Q&A: Dave Schneider gives COVID and legal outlook for 2022 – status of the reform

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Dave Schneider is the executive director of Health Management Associates based in the Lansing office. He is a seasoned administrative officer with over 30 years of experience improving specialty care.

Prior to HMA, Schneider was a behavioral medicine specialist with the Michigan Department of Health and Human Services (MDHHS), where he led metrics project development and coordinated programs to improve behavioral health in Michiganders.

In these Q&A, Schneider discusses the impact of the Omicron variant on health care in Michigan, the expansions to long-term care in 2022, and the future of legislation on integrated specialty plans.

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Patrick Jones: What do you think is the most important thing in health care in Michigan right now?

Dave Schneider: “Right now it’s obviously COVID and with the growth and numbers that we’ve seen. I saw a headline today [that cited] 13,000 new cases or so [similar] and 260 more deaths in the past five days in Michigan. So [we’re] try to get this under control [though], nevertheless our vaccination rates are not where we want them to be. “

PJ: What is Michigan planning with the new Omicron variant to increase vaccination rates and deal with this new variant? How does Michgian plan to combat this new strain?

DS: “We have seen a number of health systems start again reducing elective benefits, which is very unfortunate. We really see a lot of letters to the public from the medical directors, from the heads of these major health systems, asking for it [people] to get the vaccine. You’ve put a real public marketing effort into getting people to get vaccinated.

One of the problems we face in Michigan is much of what the governor did in 2020 to defeat the first wave and contain some of the spread. She can no longer do that [since] the legislature has taken steps to stop them and brought them to justice.[{While] We see from the administration, recommendations and guidelines, we see no limits to things. It really comes down to convincing people to get vaccinated. I know all Medicaid health plans are working aggressively to get all of their enrollments vaccinated. But I hear stories from events where a single-digit number of people show up. “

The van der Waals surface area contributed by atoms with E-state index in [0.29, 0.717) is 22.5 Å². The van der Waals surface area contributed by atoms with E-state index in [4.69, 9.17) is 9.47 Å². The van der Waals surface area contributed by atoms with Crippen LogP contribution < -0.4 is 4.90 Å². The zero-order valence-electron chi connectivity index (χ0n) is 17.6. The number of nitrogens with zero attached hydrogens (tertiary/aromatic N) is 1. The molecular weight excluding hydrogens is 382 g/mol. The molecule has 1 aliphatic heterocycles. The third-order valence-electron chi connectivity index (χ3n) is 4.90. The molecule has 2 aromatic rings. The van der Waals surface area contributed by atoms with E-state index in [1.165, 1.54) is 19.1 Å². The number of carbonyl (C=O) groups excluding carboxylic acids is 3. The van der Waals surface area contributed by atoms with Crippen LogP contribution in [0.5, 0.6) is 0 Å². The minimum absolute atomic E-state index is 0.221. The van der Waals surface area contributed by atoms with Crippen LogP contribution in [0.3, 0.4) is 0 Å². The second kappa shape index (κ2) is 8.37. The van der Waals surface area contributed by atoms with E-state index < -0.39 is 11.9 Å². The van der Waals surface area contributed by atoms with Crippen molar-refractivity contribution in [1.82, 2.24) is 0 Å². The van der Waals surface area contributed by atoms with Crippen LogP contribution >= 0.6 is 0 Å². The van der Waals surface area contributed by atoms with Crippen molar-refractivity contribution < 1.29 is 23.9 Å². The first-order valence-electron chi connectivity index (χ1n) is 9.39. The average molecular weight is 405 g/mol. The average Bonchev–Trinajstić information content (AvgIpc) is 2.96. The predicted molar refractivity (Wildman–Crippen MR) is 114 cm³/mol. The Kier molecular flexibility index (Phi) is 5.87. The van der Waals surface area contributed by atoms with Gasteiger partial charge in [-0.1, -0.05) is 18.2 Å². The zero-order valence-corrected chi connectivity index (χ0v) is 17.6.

PJ: Can you tell me about what these Medicaid health plans are doing to get those enrolled vaccinated? Are they using incentives?

DS: “I don’t know the incentives firsthand. I know they are running phone campaigns. They call numbers that encourage them to get vaccinated. They also sponsor events. I know one was holding an event at the Detroit Pistons training facility that still drew very, very few people. There is so much misinformation and so much skepticism that we struggle to get people vaccinated. “

PJ: How has the focus on health equity changed not only in the legislature but also in health systems, hospitals and community organizations over the past year?

DS: “The way COVID has evolved from the beginning has exposed health inequality for a number of reasons, from employment issues to life situations to many other things. But the different approaches to treatment and different approaches to the vaccine at the beginning really got a lot of attention. It is now generally accepted that there are differences in access [to health care and insurance]. There is no longer so much arguing. So what do we do about it?

We see this across the country at Medicaid, where the state requires health plans to be aligned with health equity [including] Efforts to provide more transportation to allow better access. These differences aren’t just racial; they’re not just economic, but geographical, especially in a state like Michigan, which is home to many large rural areas. Most things have large rural areas and access in those areas can be very difficult. “